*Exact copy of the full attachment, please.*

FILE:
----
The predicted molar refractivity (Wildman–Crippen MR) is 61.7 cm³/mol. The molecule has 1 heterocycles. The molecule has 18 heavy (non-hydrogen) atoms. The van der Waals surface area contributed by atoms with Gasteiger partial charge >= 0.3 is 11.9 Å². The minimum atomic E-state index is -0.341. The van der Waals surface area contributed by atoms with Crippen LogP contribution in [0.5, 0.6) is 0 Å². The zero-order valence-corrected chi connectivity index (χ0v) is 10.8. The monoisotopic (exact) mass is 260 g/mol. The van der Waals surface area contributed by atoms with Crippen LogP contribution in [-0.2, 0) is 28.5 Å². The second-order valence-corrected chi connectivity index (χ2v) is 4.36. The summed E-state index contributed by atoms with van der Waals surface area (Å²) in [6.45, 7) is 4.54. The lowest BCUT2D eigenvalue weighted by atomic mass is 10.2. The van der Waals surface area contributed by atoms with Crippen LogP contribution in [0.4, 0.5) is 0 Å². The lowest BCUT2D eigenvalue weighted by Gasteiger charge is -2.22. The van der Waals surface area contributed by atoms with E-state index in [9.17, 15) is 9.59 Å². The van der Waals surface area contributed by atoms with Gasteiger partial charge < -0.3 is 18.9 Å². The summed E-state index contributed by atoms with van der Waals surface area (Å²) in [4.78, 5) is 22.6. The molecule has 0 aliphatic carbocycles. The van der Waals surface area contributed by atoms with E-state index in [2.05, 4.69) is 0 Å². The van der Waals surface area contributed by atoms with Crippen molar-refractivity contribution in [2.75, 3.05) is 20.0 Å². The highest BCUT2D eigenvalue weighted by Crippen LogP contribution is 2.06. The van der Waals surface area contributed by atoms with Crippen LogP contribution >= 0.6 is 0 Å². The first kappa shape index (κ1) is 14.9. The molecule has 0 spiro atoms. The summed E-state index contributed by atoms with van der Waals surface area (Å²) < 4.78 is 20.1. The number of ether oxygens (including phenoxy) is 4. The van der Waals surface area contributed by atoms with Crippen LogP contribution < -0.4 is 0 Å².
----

The predicted molar refractivity (Wildman–Crippen MR) is 61.7 cm³/mol. The molecule has 1 heterocycles. The molecule has 18 heavy (non-hydrogen) atoms. The van der Waals surface area contributed by atoms with Gasteiger partial charge >= 0.3 is 11.9 Å². The minimum atomic E-state index is -0.341. The van der Waals surface area contributed by atoms with Crippen LogP contribution in [0.5, 0.6) is 0 Å². The zero-order valence-corrected chi connectivity index (χ0v) is 10.8. The monoisotopic (exact) mass is 260 g/mol. The van der Waals surface area contributed by atoms with Crippen LogP contribution in [-0.2, 0) is 28.5 Å². The second-order valence-corrected chi connectivity index (χ2v) is 4.36. The summed E-state index contributed by atoms with van der Waals surface area (Å²) in [6.45, 7) is 4.54. The lowest BCUT2D eigenvalue weighted by atomic mass is 10.2. The van der Waals surface area contributed by atoms with Crippen LogP contribution in [0.4, 0.5) is 0 Å². The lowest BCUT2D eigenvalue weighted by Gasteiger charge is -2.22. The van der Waals surface area contributed by atoms with E-state index in [9.17, 15) is 9.59 Å². The van der Waals surface area contributed by atoms with Gasteiger partial charge < -0.3 is 18.9 Å². The summed E-state index contributed by atoms with van der Waals surface area (Å²) in [4.78, 5) is 22.6. The molecule has 0 aliphatic carbocycles. The van der Waals surface area contributed by atoms with E-state index in [2.05, 4.69) is 0 Å². The van der Waals surface area contributed by atoms with Crippen molar-refractivity contribution in [2.75, 3.05) is 20.0 Å². The highest BCUT2D eigenvalue weighted by Crippen LogP contribution is 2.06. The van der Waals surface area contributed by atoms with Crippen LogP contribution >= 0.6 is 0 Å². The first kappa shape index (κ1) is 14.9. The molecule has 0 spiro atoms. The summed E-state index contributed by atoms with van der Waals surface area (Å²) < 4.78 is 20.1. The number of ether oxygens (including phenoxy) is 4. The van der Waals surface area contributed by atoms with Crippen LogP contribution < -0.4 is 0 Å².